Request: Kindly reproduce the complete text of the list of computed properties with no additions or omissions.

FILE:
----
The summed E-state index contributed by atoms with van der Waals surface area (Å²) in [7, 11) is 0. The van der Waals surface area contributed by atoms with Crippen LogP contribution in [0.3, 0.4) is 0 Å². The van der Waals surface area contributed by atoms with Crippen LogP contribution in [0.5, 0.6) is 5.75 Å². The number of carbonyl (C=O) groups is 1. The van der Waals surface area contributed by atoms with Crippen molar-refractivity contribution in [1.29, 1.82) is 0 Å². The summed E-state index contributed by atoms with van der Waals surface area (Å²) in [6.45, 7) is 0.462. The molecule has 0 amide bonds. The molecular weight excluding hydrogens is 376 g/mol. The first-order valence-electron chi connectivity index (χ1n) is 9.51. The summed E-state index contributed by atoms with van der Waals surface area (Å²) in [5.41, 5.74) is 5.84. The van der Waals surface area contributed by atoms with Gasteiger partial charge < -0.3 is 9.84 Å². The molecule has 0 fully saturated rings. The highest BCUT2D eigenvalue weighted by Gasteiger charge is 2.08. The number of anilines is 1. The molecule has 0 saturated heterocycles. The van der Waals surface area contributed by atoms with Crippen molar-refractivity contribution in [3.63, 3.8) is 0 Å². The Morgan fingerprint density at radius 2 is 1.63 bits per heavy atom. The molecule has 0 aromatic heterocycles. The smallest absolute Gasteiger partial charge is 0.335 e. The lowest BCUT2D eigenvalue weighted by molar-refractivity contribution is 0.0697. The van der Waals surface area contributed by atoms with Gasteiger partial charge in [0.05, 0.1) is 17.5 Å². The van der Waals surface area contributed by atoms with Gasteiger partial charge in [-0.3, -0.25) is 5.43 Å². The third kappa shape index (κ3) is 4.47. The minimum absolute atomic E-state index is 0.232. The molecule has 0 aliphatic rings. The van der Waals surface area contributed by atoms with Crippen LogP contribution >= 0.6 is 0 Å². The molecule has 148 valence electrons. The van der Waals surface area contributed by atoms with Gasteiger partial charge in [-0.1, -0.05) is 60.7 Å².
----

The summed E-state index contributed by atoms with van der Waals surface area (Å²) in [7, 11) is 0. The van der Waals surface area contributed by atoms with Crippen LogP contribution in [0.3, 0.4) is 0 Å². The van der Waals surface area contributed by atoms with Crippen LogP contribution in [0.5, 0.6) is 5.75 Å². The number of carbonyl (C=O) groups is 1. The van der Waals surface area contributed by atoms with Crippen molar-refractivity contribution in [1.29, 1.82) is 0 Å². The summed E-state index contributed by atoms with van der Waals surface area (Å²) in [6.45, 7) is 0.462. The molecule has 0 amide bonds. The molecular weight excluding hydrogens is 376 g/mol. The first-order valence-electron chi connectivity index (χ1n) is 9.51. The summed E-state index contributed by atoms with van der Waals surface area (Å²) in [5.41, 5.74) is 5.84. The van der Waals surface area contributed by atoms with Gasteiger partial charge < -0.3 is 9.84 Å². The molecule has 0 fully saturated rings. The highest BCUT2D eigenvalue weighted by Gasteiger charge is 2.08. The number of anilines is 1. The molecule has 0 saturated heterocycles. The van der Waals surface area contributed by atoms with Crippen molar-refractivity contribution in [3.63, 3.8) is 0 Å². The Morgan fingerprint density at radius 2 is 1.63 bits per heavy atom. The molecule has 0 aromatic heterocycles. The smallest absolute Gasteiger partial charge is 0.335 e. The lowest BCUT2D eigenvalue weighted by molar-refractivity contribution is 0.0697. The van der Waals surface area contributed by atoms with Gasteiger partial charge in [0.05, 0.1) is 17.5 Å². The van der Waals surface area contributed by atoms with Gasteiger partial charge in [-0.3, -0.25) is 5.43 Å². The third kappa shape index (κ3) is 4.47. The minimum absolute atomic E-state index is 0.232. The molecule has 0 aliphatic rings. The van der Waals surface area contributed by atoms with Crippen LogP contribution >= 0.6 is 0 Å². The molecule has 148 valence electrons. The van der Waals surface area contributed by atoms with Gasteiger partial charge in [-0.1, -0.05) is 60.7 Å².